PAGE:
Sunday, June 23, 2013

Dear America

Dear USA.

I was born in Columbus, Ohio. I still retain US citizenship, although I have been a dual national with Australian citizenship for more than twenty years now, and I have for some time identified as 'Australian'.

When I was younger, at school, growing up, I learned a good deal of history. Not just American, but history of the world. And I admit that I saw reason to hold the founders of the American nation in high regard. Knowing the times in which they lived, and the difficulties they faced, I felt then -- and now -- that the work and principles of the men and women of the early days of the US were among the most momentous and laudable efforts towards bettering the human condition that history has seen.

For the better part of two hundred years, the US identified itself with ideals such as freedom, equality, opportunity, tolerance and egalitarianism. In the 20th century the US became something special -- not just a country, but a symbol, a promise: a vision that offered hope to a world full of dark, grim, hopeless places.

Today, I read online a note from the government of Hong Kong regarding the movements of Mr Edward Snowden, a US citizen now charged with treason by the US government. I'll copy the note in full:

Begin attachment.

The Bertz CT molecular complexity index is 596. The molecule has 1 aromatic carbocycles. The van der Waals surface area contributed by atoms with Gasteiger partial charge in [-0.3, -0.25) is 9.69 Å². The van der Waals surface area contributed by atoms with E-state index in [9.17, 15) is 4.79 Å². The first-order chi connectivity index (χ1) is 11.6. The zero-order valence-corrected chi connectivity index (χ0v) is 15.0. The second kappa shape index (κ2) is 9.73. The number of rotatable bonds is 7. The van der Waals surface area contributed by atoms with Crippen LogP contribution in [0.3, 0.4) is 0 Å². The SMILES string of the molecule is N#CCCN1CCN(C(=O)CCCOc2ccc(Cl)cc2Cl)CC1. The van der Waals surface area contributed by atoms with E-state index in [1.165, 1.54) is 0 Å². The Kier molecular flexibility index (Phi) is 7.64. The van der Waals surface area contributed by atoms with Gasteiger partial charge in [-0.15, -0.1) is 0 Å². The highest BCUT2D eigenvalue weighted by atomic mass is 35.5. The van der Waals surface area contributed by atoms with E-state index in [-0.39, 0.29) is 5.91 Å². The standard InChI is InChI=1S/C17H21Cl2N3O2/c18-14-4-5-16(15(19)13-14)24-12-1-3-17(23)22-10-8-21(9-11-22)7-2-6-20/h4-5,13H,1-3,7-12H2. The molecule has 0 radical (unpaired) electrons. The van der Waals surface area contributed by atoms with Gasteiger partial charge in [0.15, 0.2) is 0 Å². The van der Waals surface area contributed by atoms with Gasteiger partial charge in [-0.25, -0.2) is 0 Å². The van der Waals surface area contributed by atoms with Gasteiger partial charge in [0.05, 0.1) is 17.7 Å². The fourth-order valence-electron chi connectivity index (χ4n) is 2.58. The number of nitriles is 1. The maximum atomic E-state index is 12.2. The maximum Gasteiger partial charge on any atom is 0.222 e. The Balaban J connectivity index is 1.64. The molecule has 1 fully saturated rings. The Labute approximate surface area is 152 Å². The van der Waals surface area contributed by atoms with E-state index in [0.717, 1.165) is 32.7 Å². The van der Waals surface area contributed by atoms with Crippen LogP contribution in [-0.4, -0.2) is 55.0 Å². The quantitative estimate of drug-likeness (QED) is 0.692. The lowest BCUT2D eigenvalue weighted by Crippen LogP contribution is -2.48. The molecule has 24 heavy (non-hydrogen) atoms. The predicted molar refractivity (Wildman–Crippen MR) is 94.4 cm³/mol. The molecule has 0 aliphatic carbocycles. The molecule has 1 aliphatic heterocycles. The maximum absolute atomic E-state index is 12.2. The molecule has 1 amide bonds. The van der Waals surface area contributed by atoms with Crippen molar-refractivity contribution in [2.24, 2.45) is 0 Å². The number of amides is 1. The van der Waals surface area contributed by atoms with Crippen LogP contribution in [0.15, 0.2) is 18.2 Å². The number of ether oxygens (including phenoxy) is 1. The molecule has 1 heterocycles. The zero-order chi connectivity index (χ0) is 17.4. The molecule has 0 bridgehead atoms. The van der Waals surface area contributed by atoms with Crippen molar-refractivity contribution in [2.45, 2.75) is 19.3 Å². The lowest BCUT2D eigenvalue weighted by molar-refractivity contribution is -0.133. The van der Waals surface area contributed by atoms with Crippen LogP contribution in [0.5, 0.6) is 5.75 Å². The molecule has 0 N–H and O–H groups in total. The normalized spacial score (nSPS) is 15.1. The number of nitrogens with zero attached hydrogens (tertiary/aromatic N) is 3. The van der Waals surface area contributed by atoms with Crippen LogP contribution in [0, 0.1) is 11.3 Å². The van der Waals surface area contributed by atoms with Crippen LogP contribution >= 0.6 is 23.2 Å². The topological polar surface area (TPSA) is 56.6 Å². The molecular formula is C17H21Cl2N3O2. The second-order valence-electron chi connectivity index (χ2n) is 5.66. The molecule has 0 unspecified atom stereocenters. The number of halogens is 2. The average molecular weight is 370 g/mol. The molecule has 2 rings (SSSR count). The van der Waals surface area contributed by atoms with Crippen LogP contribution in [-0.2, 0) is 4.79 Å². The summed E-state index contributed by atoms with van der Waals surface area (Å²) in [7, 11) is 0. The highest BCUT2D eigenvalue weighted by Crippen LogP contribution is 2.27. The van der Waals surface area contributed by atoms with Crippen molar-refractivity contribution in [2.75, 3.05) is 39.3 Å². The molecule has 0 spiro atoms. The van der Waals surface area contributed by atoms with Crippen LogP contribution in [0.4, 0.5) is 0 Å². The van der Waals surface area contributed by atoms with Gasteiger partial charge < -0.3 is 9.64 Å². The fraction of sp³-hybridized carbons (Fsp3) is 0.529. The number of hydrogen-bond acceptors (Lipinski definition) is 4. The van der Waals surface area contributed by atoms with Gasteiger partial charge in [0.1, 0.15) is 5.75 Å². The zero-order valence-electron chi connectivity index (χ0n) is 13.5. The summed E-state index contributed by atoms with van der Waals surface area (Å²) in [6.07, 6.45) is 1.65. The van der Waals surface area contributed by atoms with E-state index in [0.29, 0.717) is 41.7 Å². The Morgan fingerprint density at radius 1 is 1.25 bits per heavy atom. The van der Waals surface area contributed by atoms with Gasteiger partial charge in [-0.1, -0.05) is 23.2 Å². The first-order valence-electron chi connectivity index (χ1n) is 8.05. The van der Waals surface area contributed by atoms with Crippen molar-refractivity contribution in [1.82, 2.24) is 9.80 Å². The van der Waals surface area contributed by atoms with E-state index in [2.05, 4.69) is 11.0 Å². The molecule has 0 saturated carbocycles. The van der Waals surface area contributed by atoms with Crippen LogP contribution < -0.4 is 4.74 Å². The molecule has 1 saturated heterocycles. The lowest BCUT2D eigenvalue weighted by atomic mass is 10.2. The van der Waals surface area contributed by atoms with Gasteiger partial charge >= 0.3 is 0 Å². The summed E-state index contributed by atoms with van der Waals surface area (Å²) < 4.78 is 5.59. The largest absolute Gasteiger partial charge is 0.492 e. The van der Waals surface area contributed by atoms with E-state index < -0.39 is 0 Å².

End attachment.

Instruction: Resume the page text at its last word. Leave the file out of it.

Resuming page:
The HKSAR Government today (June 23) issued the following statement on Mr Edward Snowden:

     Mr Edward Snowden left Hong Kong today (June 23) on his own accord for a third country through a lawful and normal channel.

     The US Government earlier on made a request to the HKSAR Government for the issue of a provisional warrant of arrest against Mr Snowden. Since the documents provided by the US Government did not fully comply with the legal requirements under Hong Kong law, the HKSAR Government has requested the US Government to provide additional information so that the Department of Justice could consider whether the US Government's request can meet the relevant legal conditions. As the HKSAR Government has yet to have sufficient information to process the request for provisional warrant of arrest, there is no legal basis to restrict Mr Snowden from leaving Hong Kong.

     The HKSAR Government has already informed the US Government of Mr Snowden's departure.

     Meanwhile, the HKSAR Government has formally written to the US Government requesting clarification on earlier reports about the hacking of computer systems in Hong Kong by US government agencies. The HKSAR Government will continue to follow up on the matter so as to protect the legal rights of the people of Hong Kong.
Ends/Sunday, June 23, 2013
Issued at HKT 16:05

 Two things must be said.

Firstly, there was a time in the USA when what Edward Snowden did would have been seen as an act of true heroism: reporting on the widespread abuse of the US constitution by the government which has invaded the privacy of (seemingly!) every US citizen and much of the world through its NSA spying programme. There was a time when people in the USA who spoke up, who exposed corruption and institutionalised wrongdoing were seen as true Americans, not traitors. I am bitterly disappointed to see how deeply times have changed.